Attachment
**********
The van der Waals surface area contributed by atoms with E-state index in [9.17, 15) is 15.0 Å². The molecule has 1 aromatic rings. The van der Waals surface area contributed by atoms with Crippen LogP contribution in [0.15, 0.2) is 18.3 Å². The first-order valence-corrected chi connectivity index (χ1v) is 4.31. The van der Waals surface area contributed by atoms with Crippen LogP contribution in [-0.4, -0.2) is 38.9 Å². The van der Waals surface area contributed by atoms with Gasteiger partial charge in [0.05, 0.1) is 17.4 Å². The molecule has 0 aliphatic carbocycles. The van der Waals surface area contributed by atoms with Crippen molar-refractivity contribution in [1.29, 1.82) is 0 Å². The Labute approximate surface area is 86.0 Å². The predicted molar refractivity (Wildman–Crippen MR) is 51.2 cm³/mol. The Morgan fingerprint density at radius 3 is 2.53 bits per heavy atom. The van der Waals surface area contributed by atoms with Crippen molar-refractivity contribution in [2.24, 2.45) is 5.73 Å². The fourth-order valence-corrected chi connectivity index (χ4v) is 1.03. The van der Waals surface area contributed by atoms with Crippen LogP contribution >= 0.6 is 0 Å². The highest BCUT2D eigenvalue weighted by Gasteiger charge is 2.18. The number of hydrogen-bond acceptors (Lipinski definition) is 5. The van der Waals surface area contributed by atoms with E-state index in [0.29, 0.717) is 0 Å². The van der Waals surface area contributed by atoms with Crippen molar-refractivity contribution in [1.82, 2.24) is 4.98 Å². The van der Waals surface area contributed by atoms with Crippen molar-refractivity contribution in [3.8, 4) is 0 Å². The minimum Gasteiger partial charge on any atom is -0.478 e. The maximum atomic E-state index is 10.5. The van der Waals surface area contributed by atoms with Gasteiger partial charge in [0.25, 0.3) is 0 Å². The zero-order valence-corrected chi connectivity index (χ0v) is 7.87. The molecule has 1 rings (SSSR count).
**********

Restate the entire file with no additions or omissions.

The van der Waals surface area contributed by atoms with E-state index in [9.17, 15) is 15.0 Å². The molecule has 1 aromatic rings. The van der Waals surface area contributed by atoms with Crippen LogP contribution in [0.15, 0.2) is 18.3 Å². The first-order valence-corrected chi connectivity index (χ1v) is 4.31. The van der Waals surface area contributed by atoms with Crippen LogP contribution in [-0.4, -0.2) is 38.9 Å². The van der Waals surface area contributed by atoms with Gasteiger partial charge in [0.05, 0.1) is 17.4 Å². The molecule has 0 aliphatic carbocycles. The van der Waals surface area contributed by atoms with Crippen molar-refractivity contribution in [1.29, 1.82) is 0 Å². The Labute approximate surface area is 86.0 Å². The predicted molar refractivity (Wildman–Crippen MR) is 51.2 cm³/mol. The Morgan fingerprint density at radius 3 is 2.53 bits per heavy atom. The van der Waals surface area contributed by atoms with Crippen molar-refractivity contribution in [2.24, 2.45) is 5.73 Å². The fourth-order valence-corrected chi connectivity index (χ4v) is 1.03. The van der Waals surface area contributed by atoms with Crippen LogP contribution >= 0.6 is 0 Å². The highest BCUT2D eigenvalue weighted by Gasteiger charge is 2.18. The number of hydrogen-bond acceptors (Lipinski definition) is 5. The van der Waals surface area contributed by atoms with E-state index in [0.29, 0.717) is 0 Å². The van der Waals surface area contributed by atoms with Crippen molar-refractivity contribution in [1.82, 2.24) is 4.98 Å². The van der Waals surface area contributed by atoms with Crippen molar-refractivity contribution in [3.8, 4) is 0 Å². The minimum Gasteiger partial charge on any atom is -0.478 e. The maximum atomic E-state index is 10.5. The van der Waals surface area contributed by atoms with Gasteiger partial charge in [0.25, 0.3) is 0 Å². The zero-order valence-corrected chi connectivity index (χ0v) is 7.87. The molecule has 1 rings (SSSR count).